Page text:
Kyndryl CEO: Reselling ‘Other People’s Equipment’ Was ‘Empty Calorie Revenue’
Joseph F. Kovar
‘What we’ve been talking about, particularly this year, is engineering a decline in revenue to get rid of either low-[margin] or no-margin businesses that we inherited in the [spin-out from IBM]. ... We inherited a business [from IBM] that was basically reselling other people’s equipment. And we’re taking that down dramatically this year because there’s nothing in it for us,’ Kyndryl Chairman and CEO Martin Schroeter tells CRN.
Global IT infrastructure services provider Kyndryl late Tuesday reported what it described as a strong second fiscal quarter 2024 despite a 3 percent drop in revenue and a net loss of $142 million.
Investors agreed, driving up the New York-based company’s stock 1.11 percent by the close of trade and another 12.44 percent in after-hours trading.
The reason for the optimism came from two places, said Martin Schroeter, chairman and CEO of Kyndryl, ranked No. 8 on the CRN 2023 Solution Provider 500.
The first, Schroeter told CRN, was the fact that Kyndryl has “engineered” a decrease in revenue that resulted from product sales and contracts left over from two years ago this month when Kyndryl was spun out of IBM into a stand-alone company.
“We inherited a business [from IBM] that was basically reselling other people’s equipment,” he said. “And we’re taking that down dramatically this year because there’s nothing in it for us. It’s all empty calorie revenue. We also inherited a lot of contracts that basically had other companies’ IP, primarily IBM: IBM mainframes, IBM software stack.”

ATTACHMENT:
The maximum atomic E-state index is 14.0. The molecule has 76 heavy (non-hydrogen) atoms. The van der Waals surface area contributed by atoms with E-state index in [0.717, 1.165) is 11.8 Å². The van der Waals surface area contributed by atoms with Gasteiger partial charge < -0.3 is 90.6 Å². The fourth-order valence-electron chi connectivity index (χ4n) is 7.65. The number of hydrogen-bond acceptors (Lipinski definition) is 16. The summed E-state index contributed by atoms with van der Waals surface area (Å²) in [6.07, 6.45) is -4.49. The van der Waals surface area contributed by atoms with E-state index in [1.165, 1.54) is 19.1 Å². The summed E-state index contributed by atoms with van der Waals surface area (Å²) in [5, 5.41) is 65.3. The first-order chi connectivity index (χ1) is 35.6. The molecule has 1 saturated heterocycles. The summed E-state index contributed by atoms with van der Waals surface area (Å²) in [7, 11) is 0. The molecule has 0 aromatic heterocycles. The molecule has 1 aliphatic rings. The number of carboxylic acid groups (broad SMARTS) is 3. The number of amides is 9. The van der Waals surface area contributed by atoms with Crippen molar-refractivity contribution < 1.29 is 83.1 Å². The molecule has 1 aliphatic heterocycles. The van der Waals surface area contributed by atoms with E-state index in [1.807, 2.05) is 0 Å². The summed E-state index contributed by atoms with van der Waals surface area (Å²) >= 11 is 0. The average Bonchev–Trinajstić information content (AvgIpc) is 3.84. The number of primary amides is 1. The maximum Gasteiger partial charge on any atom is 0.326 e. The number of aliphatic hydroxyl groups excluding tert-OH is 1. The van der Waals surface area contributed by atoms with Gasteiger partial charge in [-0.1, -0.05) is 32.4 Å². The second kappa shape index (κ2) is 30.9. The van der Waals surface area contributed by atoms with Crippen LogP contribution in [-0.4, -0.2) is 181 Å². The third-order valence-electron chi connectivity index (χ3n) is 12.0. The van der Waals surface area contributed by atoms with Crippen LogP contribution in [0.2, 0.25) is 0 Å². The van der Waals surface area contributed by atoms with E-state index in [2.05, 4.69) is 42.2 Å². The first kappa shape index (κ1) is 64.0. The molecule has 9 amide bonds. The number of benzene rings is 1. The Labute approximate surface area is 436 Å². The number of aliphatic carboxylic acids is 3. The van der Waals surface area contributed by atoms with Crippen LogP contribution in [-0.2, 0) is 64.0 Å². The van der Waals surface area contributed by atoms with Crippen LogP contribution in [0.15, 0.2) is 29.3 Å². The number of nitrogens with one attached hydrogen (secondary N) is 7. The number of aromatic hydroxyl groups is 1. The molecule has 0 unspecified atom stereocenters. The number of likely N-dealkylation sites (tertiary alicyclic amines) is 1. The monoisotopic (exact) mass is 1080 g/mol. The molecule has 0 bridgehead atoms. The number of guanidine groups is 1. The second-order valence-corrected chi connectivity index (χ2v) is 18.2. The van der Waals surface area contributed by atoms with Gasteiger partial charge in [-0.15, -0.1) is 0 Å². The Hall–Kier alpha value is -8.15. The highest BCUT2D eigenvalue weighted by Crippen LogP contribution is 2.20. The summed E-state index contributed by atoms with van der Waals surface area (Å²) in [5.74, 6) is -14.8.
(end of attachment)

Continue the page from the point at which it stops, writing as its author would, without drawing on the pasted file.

Replacing that revenue, partially for now but expected to grow over time, are Kyndryl’s own services, including services for IBM hardware and software licenses the solution provider is asking customers to purchase directly from IBM. This has created the unusual situation where a solution provider pushes customers to purchase directly from the manufacturer.
The second reason for the optimism is how Kyndryl raised its full-year adjusted earnings outlook. The company now expects its adjusted pretax income to be at least $140 million, compared with its prior outlook of at least $100 million, and raised its EBITDA margin outlook to 14.5 percent, up from 14.0 percent.
In an interview with CRN, Schroeter detailed the company’s moves to engineer a drop in revenue while increasing profitability and said that its spin-off from IBM will lead to a significant drop in costs and in turn a move toward GAAP profitability.